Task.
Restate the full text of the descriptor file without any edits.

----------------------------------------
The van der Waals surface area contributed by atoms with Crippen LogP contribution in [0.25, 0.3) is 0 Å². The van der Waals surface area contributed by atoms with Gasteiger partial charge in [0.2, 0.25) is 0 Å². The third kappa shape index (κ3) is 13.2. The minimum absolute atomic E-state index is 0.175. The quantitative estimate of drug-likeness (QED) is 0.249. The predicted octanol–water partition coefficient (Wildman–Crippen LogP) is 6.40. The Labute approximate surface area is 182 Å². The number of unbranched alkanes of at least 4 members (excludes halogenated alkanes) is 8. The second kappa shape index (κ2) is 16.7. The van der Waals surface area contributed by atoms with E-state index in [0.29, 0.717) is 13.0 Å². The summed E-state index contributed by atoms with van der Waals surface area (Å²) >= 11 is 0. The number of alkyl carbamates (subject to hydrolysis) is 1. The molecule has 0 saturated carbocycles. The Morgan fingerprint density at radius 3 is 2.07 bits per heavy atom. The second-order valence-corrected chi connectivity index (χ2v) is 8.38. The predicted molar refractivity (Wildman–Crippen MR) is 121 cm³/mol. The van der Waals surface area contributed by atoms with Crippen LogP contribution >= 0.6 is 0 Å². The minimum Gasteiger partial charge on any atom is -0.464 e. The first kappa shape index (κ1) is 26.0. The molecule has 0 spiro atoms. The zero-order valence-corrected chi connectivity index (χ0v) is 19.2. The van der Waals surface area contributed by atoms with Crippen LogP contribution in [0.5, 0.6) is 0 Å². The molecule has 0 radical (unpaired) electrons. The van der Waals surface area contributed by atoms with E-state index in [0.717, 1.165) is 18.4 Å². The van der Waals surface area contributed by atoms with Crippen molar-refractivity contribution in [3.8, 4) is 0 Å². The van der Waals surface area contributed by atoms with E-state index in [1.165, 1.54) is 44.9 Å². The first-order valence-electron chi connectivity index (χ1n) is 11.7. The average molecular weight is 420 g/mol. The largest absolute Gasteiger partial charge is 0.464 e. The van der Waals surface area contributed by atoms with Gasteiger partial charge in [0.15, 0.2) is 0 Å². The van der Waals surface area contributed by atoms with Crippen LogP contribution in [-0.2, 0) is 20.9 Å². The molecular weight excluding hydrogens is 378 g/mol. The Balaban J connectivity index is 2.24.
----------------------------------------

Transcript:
The van der Waals surface area contributed by atoms with Crippen LogP contribution in [0.25, 0.3) is 0 Å². The van der Waals surface area contributed by atoms with Gasteiger partial charge in [0.2, 0.25) is 0 Å². The third kappa shape index (κ3) is 13.2. The minimum absolute atomic E-state index is 0.175. The quantitative estimate of drug-likeness (QED) is 0.249. The predicted octanol–water partition coefficient (Wildman–Crippen LogP) is 6.40. The Labute approximate surface area is 182 Å². The number of unbranched alkanes of at least 4 members (excludes halogenated alkanes) is 8. The second kappa shape index (κ2) is 16.7. The van der Waals surface area contributed by atoms with E-state index in [0.29, 0.717) is 13.0 Å². The summed E-state index contributed by atoms with van der Waals surface area (Å²) >= 11 is 0. The number of alkyl carbamates (subject to hydrolysis) is 1. The molecule has 0 saturated carbocycles. The Morgan fingerprint density at radius 3 is 2.07 bits per heavy atom. The second-order valence-corrected chi connectivity index (χ2v) is 8.38. The predicted molar refractivity (Wildman–Crippen MR) is 121 cm³/mol. The van der Waals surface area contributed by atoms with Crippen LogP contribution >= 0.6 is 0 Å². The minimum Gasteiger partial charge on any atom is -0.464 e. The first kappa shape index (κ1) is 26.0. The molecule has 0 spiro atoms. The zero-order valence-corrected chi connectivity index (χ0v) is 19.2. The van der Waals surface area contributed by atoms with Crippen LogP contribution in [0.5, 0.6) is 0 Å². The molecule has 0 radical (unpaired) electrons. The van der Waals surface area contributed by atoms with E-state index in [0.717, 1.165) is 18.4 Å². The van der Waals surface area contributed by atoms with Crippen molar-refractivity contribution in [3.8, 4) is 0 Å². The van der Waals surface area contributed by atoms with E-state index in [1.165, 1.54) is 44.9 Å². The first-order valence-electron chi connectivity index (χ1n) is 11.7. The average molecular weight is 420 g/mol. The largest absolute Gasteiger partial charge is 0.464 e. The van der Waals surface area contributed by atoms with Gasteiger partial charge in [0.15, 0.2) is 0 Å². The van der Waals surface area contributed by atoms with Crippen LogP contribution in [-0.2, 0) is 20.9 Å². The molecular weight excluding hydrogens is 378 g/mol. The Balaban J connectivity index is 2.24.